Westpac and Thrive Partnership to Help Refugees Start Businesses
30 November 2016 at 11:03 am
Banking giant Westpac and refugee microfinancing charity Thrive have joined forces in a $2 million partnership to support refugees to establish their own businesses in Australia.
Westpac has also seconded a chief operating officer (COO) to develop all elements of Thrive’s operations, from credit policies to loan documents, and help establish it as a stand-alone entity.
Westpac said it would provide funding without cost to Thrive, to ensure that the charity has a secure funding source to support new Australian refugees.
Eligible applicants will be sourced with the assistance of existing refugee settlement service providers, Settlement Services International (NSW) and AMES (Victoria).
Thrive will provide loans to refugees through a business start-up package, as well as assist with further education programs, qualifications and apprenticeships, and business mentoring.
Thrive chairman and co-founder John Curtis told Pro Bono Australia News that the private sector had a role to play in supporting refugee enterprises.
“Thrive will fill a gap in the system for refugees by focusing on a complete support service, providing finance, business support services, assisting with professional accreditation, and mentoring,” Curtis said.
“In the last 12 months my wife [Anna Curtis] and I wanted to start an organisation to help refugees when they came to Australia to be able to start a business and integrate faster into the community and we saw the great benefit that has been in Australia through our multicultural society.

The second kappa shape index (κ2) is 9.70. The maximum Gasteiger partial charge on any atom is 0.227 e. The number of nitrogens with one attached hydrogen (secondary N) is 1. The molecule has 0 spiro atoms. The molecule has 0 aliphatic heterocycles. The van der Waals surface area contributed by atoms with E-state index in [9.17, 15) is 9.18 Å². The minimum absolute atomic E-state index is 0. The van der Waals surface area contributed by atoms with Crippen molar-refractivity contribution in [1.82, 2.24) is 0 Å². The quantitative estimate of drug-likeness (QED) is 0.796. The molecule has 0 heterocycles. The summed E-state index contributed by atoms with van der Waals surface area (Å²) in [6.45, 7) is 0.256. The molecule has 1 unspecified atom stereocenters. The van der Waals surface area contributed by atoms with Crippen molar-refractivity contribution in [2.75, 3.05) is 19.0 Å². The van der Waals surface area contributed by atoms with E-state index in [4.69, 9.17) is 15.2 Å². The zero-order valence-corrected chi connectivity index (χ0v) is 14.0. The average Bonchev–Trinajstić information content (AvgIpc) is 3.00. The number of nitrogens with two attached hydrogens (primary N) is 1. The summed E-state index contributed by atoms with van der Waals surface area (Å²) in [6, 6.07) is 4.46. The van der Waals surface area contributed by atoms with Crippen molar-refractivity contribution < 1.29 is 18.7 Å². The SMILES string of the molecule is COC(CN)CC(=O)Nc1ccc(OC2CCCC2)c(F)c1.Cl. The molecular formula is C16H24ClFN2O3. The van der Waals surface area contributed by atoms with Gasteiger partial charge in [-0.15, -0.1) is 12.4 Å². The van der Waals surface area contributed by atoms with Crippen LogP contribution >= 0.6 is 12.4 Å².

“The fact that we are going to be taking more refugees [meant] we wanted to use our business skills to back something to help refugees integrate faster.”
Curtis has more than 20 years experience in the financial services industry. He is currently chair of Allianz Australia and he is former deputy chairman of Westpac Banking and chairman of St George Bank. Anna Curtis has been on the board of IAG and Country Road as a professional director.
Curtis said Thrive had been set up as a not-for-profit organisation with tax deductible status and expects to announce the appointment of a CEO in the new year. He said the first year of operation did not have a projection for the number of loans it might provide.
“In lending the most important thing is to write good loans and so we will basically slowly build it up into a significant number. We will start in New South Wales and then Victoria and then once we have operations going well in both those states we hope to take it nationally,” Curtis said.
“As a start up the biggest challenges will be in getting to know all the organisations that currently look after refugees and seeing from those organisations how we can get a source of applicants and develop a process to help those applicants get ready for a loan and then having the right business measuring support services for them.”
Westpac group chief executive of consumer bank George Frazis said: “As Australia’s oldest company and first bank, we are committed to supporting our country’s economic future, particularly at a grassroots level.
“Many refugees have the skills and ambition required to start successful and sustainable businesses, and a head start through Thrive will be a life-changing experience for them that will also have a positive flow-on effect to the entire community.
“Our financial support also includes assigning a capable COO to help establish Thrive as a stand-alone entity by developing all elements of the organisation’s operations, from credit policies to loan documents.”
Deputy chairman of Thrive and a Vietnamese refugee Huy Truong said refugees made a vital contribution to Australia’s economic growth and cultural diversity.
“Years of experience have shown that refugees who are economically independent, integrate into their new country more quickly,” Truong said.
“Australia has a burgeoning service-based economy which provides abundant opportunities for self-motivated individuals to start their own business.”
Thrive will launch in the first half of 2017.